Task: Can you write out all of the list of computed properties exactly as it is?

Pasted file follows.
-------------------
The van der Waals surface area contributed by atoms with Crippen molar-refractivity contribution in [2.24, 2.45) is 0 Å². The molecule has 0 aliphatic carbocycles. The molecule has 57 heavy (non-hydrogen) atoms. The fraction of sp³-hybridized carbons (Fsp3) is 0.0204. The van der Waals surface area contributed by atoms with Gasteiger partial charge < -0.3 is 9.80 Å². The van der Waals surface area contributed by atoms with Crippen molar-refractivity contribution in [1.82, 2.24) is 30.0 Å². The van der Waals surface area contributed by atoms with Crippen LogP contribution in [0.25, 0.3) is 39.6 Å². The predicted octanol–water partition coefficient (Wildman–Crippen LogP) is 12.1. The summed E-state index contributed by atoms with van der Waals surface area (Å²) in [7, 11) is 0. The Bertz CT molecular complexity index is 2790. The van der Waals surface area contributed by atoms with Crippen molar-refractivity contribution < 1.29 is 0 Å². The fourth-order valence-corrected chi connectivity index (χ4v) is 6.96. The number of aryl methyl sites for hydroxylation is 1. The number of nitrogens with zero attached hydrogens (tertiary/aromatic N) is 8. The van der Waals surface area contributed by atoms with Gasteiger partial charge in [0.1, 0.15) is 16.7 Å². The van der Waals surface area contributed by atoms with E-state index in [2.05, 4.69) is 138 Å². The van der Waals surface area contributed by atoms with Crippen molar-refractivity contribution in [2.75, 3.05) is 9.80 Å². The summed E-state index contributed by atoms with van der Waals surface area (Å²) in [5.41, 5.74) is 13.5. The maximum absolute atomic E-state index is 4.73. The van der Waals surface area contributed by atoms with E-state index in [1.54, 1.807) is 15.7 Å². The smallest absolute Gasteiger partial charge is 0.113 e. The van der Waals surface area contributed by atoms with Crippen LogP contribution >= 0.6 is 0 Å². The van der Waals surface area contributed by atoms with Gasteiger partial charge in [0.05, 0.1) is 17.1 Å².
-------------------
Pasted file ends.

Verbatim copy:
The van der Waals surface area contributed by atoms with Crippen molar-refractivity contribution in [2.24, 2.45) is 0 Å². The molecule has 0 aliphatic carbocycles. The molecule has 57 heavy (non-hydrogen) atoms. The fraction of sp³-hybridized carbons (Fsp3) is 0.0204. The van der Waals surface area contributed by atoms with Gasteiger partial charge < -0.3 is 9.80 Å². The van der Waals surface area contributed by atoms with Crippen molar-refractivity contribution in [1.82, 2.24) is 30.0 Å². The van der Waals surface area contributed by atoms with Crippen LogP contribution in [0.25, 0.3) is 39.6 Å². The predicted octanol–water partition coefficient (Wildman–Crippen LogP) is 12.1. The summed E-state index contributed by atoms with van der Waals surface area (Å²) in [7, 11) is 0. The Bertz CT molecular complexity index is 2790. The van der Waals surface area contributed by atoms with Crippen molar-refractivity contribution < 1.29 is 0 Å². The fourth-order valence-corrected chi connectivity index (χ4v) is 6.96. The number of aryl methyl sites for hydroxylation is 1. The number of nitrogens with zero attached hydrogens (tertiary/aromatic N) is 8. The van der Waals surface area contributed by atoms with Gasteiger partial charge in [0.1, 0.15) is 16.7 Å². The van der Waals surface area contributed by atoms with E-state index in [2.05, 4.69) is 138 Å². The van der Waals surface area contributed by atoms with Crippen molar-refractivity contribution in [2.75, 3.05) is 9.80 Å². The summed E-state index contributed by atoms with van der Waals surface area (Å²) in [5.41, 5.74) is 13.5. The maximum absolute atomic E-state index is 4.73. The van der Waals surface area contributed by atoms with E-state index in [1.54, 1.807) is 15.7 Å². The smallest absolute Gasteiger partial charge is 0.113 e. The van der Waals surface area contributed by atoms with Crippen LogP contribution >= 0.6 is 0 Å². The van der Waals surface area contributed by atoms with Gasteiger partial charge in [0.05, 0.1) is 17.1 Å².